Mahogany with orange glints. Complex nose of raisin, wet earth, nuts, orange zest, graphite and hints of vanilla and old wood. Though unctuous and sweet, not cloying due to the high acidity. The swirl of savoury fig, raisin and caramel flavours seems to last forever. There’s a category of wines with a special quality: you take a sip and time stops, the outside world disappears and, for a moment, only you and the wine exist. This falls into that select group. (Buy again? Would that I could.)
> A transporting delight with Hof Kelsten’s “Jewish biscotti,” a kind of mandelbrodt filled with walnuts and bitter chocolate and topped with a dollop of lemon-zested, sea-salted crème fraîche. The wine picked up the cookie’s walnuts and the cookie brought out the wine’s orange. Perfection.

Written by carswell

May 13, 2014 at 11:12

MWG April 17th tasting (3/6): Dry and not so dry

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Alto Adige 2012, Gewürztraminer, Kastelaz, Elena Walch ($40.25, 12142559)
100% Gewürztraminer from the steep Kastelaz vineyard, which has been devoted to the variety for generations. Manually harvested in two passes. The destemmed grapes are crushed, cold-macerated for six hours and pressed. The resulting juice is refrigerated and clarified by sedimentation. Fermentation, with selected yeasts, takes place at 18°C. The wine is kept on the lees for several months. 6.6 g/l residual sugar, 14.5% ABV.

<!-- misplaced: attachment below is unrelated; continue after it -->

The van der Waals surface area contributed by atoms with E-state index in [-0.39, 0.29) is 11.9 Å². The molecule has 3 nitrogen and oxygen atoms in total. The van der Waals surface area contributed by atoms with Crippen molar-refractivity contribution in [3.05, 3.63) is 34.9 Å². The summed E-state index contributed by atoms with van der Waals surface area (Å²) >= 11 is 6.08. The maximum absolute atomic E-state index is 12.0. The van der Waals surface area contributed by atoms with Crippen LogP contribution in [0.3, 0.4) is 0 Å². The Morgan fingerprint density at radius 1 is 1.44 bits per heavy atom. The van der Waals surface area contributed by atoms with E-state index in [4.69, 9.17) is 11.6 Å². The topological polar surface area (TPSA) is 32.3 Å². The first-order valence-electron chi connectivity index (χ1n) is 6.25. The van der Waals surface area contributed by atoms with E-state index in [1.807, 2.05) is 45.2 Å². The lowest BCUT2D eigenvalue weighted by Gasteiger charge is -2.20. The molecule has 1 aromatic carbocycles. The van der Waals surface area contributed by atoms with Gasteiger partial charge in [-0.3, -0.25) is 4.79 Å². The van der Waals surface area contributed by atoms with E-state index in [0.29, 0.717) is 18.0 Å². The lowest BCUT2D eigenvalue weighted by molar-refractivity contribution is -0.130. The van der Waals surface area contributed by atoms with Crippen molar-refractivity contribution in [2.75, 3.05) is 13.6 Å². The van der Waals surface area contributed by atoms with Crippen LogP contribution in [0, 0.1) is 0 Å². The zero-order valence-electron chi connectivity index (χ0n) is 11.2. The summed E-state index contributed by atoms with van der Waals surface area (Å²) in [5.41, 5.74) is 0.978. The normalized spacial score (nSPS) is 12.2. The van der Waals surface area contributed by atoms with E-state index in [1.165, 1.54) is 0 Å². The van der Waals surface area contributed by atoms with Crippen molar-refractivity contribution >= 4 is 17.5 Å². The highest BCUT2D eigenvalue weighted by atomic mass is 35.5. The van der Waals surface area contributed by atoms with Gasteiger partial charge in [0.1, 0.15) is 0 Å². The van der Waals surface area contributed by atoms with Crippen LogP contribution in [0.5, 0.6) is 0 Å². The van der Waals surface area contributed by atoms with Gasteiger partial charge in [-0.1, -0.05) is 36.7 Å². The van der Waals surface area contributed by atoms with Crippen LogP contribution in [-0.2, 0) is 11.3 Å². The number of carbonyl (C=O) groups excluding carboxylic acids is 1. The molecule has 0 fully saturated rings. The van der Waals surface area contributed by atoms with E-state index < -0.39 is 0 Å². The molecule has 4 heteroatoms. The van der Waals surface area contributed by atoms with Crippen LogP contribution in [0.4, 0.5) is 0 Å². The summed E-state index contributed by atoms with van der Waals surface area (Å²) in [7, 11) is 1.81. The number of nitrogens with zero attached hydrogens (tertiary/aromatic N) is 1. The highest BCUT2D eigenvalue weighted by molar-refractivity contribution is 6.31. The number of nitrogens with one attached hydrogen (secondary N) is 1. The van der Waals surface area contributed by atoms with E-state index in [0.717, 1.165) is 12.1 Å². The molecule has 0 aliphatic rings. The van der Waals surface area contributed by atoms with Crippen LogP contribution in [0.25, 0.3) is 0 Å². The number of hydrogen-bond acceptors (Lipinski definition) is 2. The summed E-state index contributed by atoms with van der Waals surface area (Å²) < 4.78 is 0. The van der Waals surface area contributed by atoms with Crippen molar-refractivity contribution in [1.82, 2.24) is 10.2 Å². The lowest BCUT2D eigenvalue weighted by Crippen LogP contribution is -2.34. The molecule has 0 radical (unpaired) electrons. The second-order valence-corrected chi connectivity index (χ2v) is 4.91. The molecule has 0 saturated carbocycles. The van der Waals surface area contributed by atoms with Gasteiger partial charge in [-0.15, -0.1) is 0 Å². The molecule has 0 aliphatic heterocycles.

Aromatic nose of rose and, yes, spice, not to mention juniper, orange blossom and a whiff of alcohol. Quite extracted but fresh and unheavy due to the bright acidity and relatively low residual sugar. The flavours echo the aromas and are joined by a hint of gin and tonic. Good depth and a lasting if heady finish. I’m not normally a fan of northern Italian Gewurzes but this is excellent, a wine that would make a good ringer in a flight of Alsatian grand crus. (Buy again? Yes.)